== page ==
After Mo Farah’s welcome victory (really if any UK Olympian is going to win gold – I’d rather it was one who came here as a refugee right in the middle of the nastiest anti-foreigner moment the last three decades has seen), attention turns to the middle distances. Short of a miracle, no UK athlete is likely to acheive a medal in either the men’s or women’s 800 or 1500 metres (in neither distance has a UK man or woman run one of the fastest eight times this year). The fault is not in the athletes but with the way the sport is organised.
Aged 16, I could run the 800 metres in under 2 minutes. If I had been on the same track with the new young British sensation Sean Molloy (above), I would have finished about 80 metres behind him: close enough to hurt, too far behind to be able to watch his shoes disappearing into the distance.
At the start of June, Molloy broke the British under-800 metres record with a time of 1:48.24, outpacing times runs by previous promising juniors of the calibre of Steve Ovett, Peter Elliott and many others. His triumph marks a counterpoint to the story I’ve noted before, the decline of British middle- and long-distance running (a reduction in the number of athletes running sub 2:15 for the marathon, a reduction in the number of young athletes capable of doing winter training of over 100 miles per week, a reduction in the number of athletes capable of seriously challenging for 800 metres or 1500 metres golds at the major competitions). He later ran in the World Junior Championships, failing to qualify from his heat running against athletes a year older than him.
Looking at the database of times recorded by UK athletes, two matters strike me: Molloy’s 800 metre times (which are world class) are definitely, if not dramatically better than his times for the 1500 metres (4.02.92; by way of comparison Mo Farah won the 1500 metres at England schools running 7 seconds faster at the same age). This may be a small sign that Molloy is going to be a middle-distance runner for life: like David Rudisha, say, but unlike Lee Merrien. This is a good thing: middle-distance running is a specialist activity, and it is not surprising if the best in any age cohort find their times are closer to those of sprinters than to those of long-distance runners.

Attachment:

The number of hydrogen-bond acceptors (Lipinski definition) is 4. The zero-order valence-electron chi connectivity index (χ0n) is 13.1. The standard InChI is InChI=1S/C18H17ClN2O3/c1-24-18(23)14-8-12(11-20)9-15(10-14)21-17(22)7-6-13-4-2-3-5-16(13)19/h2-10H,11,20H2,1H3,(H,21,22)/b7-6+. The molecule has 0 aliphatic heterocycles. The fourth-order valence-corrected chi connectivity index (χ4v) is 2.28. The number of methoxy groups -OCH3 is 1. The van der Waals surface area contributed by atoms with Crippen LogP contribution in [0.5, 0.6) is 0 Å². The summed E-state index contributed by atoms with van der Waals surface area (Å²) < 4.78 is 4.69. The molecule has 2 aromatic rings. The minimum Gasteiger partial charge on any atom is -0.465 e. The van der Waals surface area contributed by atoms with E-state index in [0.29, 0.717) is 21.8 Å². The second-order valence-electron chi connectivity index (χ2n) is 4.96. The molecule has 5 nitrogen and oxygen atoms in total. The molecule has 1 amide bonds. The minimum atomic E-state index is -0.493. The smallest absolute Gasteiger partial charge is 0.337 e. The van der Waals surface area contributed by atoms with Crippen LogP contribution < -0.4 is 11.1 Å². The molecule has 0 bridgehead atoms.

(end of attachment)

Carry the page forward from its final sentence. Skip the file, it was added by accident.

Second Molloy has been running competitively since he was 12, when his pbs were 28 seconds for 200 metres and 2:14 for 800 metres. These times strike me as seriously fast for that age. Last year, Molloy ran in no fewer than fifty separate races. While I don’t want to make the point too strongly: I’ve never seen Molloy run in person still less met him, nor do I even know who his coach is, and in common with anyone following British athletics I have nothing but admiration for him. But that doesn’t strike me as the pattern you would associate with a coach confident of his runner, shielding him to maximise his performance in the 5-6 races best chosen to further Molloy’s development.
In tennis, we are all familiar with the story of Laura Robson, Wimbledon junior champion, and struggling since then to break into the world top 100. Robson’s appearance in the mixed doubles final at the Olympics, but her inability there to overcome the pressure, suggests the possibility (but not yet the actuality) of a sportswoman belatedly rising to her potential.
In football, we are familiar with the story of countless English talents undone by the harum-scarum of unneccessary games in their late teens, lots of running about in matches that don’t count for much, setting footballers up for a series of injuries rather than a productive career.
In 2010 and combined 2011, both Mo Farah and David Rudisha took part in exactly 34 races altogether, or 17 per year – just a third as many, in other words, as Molloy. They are at the most productive stages of their career; they run less precisely because their times matter more.
What middle-distance runners like Sean Molloy need is intelligent coaching, a bit of cotton wool where appropriate, and a plan to get them from where they are to where they are capable of being. Is UK athletics, as presently organised, capable of that combination? I doubt it.